Isis leader Abu Bakr al-Baghdadi has been killed after US special forces chased him “crying and screaming” into a dead-end tunnel where he ignited an explosives vest, killing himself and three children.
“He was a sick and depraved man, and now he’s gone,” Mr Trump said. “He died like a dog, he died like a coward.”
The tunnel caved in after the vest was detonated, and Baghdadi’s ”mutilated” body was retrieved and tested, providing “certain, immediate and totally positive” identification that it was the terrorist the US has hunted for so long.
The jihadist leader, who became emir of the Islamic State of Iraq group in 2010, took it from underground insurgency to a proto-state that ruled over around 10 million people. The once mighty caliphate has all but crumbled, and thousands of his fighters have been killed or languish in jail cells.
Since the collapse of the caliphate earlier this year, Western intelligence agencies had speculated that Baghdadi had gone into hiding somewhere in the desert regions of Iraq or Syria. Despite being the most wanted terrorist in the world, he still managed to release occasional audio and video messages to Isis supporters.
Mr Trump watched the operation live with some of his closest advisors, and marvelled to reporters about the quality of the video feed, saying it was “like a movie”.
The president said that Baghdadi’s heavily armed lair had been scoped out for two weeks.
Special forces spent around two hours in total in the compound, and scoured the area gathering ”highly sensitive” information after Baghdadi had been killed.
Baghdadi’s death is likely to deal a significant blow to the terror group.
Baghdadi has been rumoured to have been killed a number of times. In 2017, Russia said it was investigating whether one of its airstrikes on the city of Raqqa killed him and 300 other fighters. Other reports suggested he had been incapacitated by a US-led coalition strike.
This time, though, the reports appear to be more concrete. Witnesses and videos posted online give an account of gunfire and helicopters near the town of Barisha, just 5 miles from the Turkish border, around midnight.
The Syrian Observatory for Human Rights, a Syria war monitor, reported an attack carried out by a squadron of eight helicopters accompanied by a warplane, in the Barisha area north of Idlib city, after midnight on Saturday, adding that Isis operatives were believed to be hiding in the area.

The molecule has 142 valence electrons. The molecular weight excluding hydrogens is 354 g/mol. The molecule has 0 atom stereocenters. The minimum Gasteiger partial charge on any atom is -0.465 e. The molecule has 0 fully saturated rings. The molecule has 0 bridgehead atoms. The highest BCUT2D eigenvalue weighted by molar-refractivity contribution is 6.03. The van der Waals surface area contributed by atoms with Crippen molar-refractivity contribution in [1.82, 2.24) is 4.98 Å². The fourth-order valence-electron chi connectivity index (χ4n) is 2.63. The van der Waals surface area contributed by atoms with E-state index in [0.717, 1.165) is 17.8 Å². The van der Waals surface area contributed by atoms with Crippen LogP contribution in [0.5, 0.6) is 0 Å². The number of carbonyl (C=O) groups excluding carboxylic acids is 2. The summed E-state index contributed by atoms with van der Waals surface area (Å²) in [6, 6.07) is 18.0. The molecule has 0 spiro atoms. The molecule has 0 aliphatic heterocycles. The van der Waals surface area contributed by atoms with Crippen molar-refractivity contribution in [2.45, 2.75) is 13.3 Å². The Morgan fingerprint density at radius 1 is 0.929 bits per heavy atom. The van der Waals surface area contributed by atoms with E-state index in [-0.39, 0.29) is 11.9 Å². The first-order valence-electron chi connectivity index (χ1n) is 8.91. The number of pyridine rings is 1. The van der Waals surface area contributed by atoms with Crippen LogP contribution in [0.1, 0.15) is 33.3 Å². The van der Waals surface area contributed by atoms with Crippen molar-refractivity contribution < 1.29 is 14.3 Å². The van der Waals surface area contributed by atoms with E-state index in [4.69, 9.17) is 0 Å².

It said the helicopters targeted IS positions with heavy strikes for about 120 minutes, during which jihadists fired at the aircraft with heavy weapons. The Britain-based Observatory, which operates through a network of activists on the ground, documented the death of 9 people as a result of the coalition helicopter attack.
In the hours after the raid, there were conflicting reports about who and what information paved the way for the operation.
Iraq’s intelligence service said it had provided the US-led anti-Isis coalition with the exact coordinates of Baghdadi’s location, paving the way for the raid that reportedly killed him.
The agency learned of Baghdadi’s location from documents found at a secret location in Iraq’s western desert after arresting an Iraqi man and woman from within his “inner circle”, an Iraqi intelligence official told Reuters.
“We have been constantly coordinating with the CIA, providing valuable information that the Iraqi National Intelligence Service has on Baghdadi’s movements and place of hiding,” the official said.
A senior Turkish official, in a statement to journalists, said Baghdadi had arrived in the location 48 hours before the raid took place.
“The Turkish military did have advance knowledge of last night’s raid. We will continue to coordinate our actions on the ground,” they said.
Baghdadi’s alleged death comes at a time when many feared Isis was on the verge of a resurgence. A military operation by Turkey against Kurdish forces in the northeast has caused mass displacement and chaos, and led to a reduction in anti-Isis operations.
The group will now undergo a hunt to replace one of the world’s most deadly jihadists leaders. Baghdadi was not just the Islamic State’s military chief, but a self-proclaimed spiritual and religious leader. He was key to the group’s brutality and its propaganda appeal, which brought followers from all around the world.
Born in the Iraqi city of Samarra in 1971 and radicalised by the US invasion of Iraq in 2003, he claimed to have descended from the Prophet Muhammad. His background in religious instruction gave him legitimacy in the eyes of his jihadist followers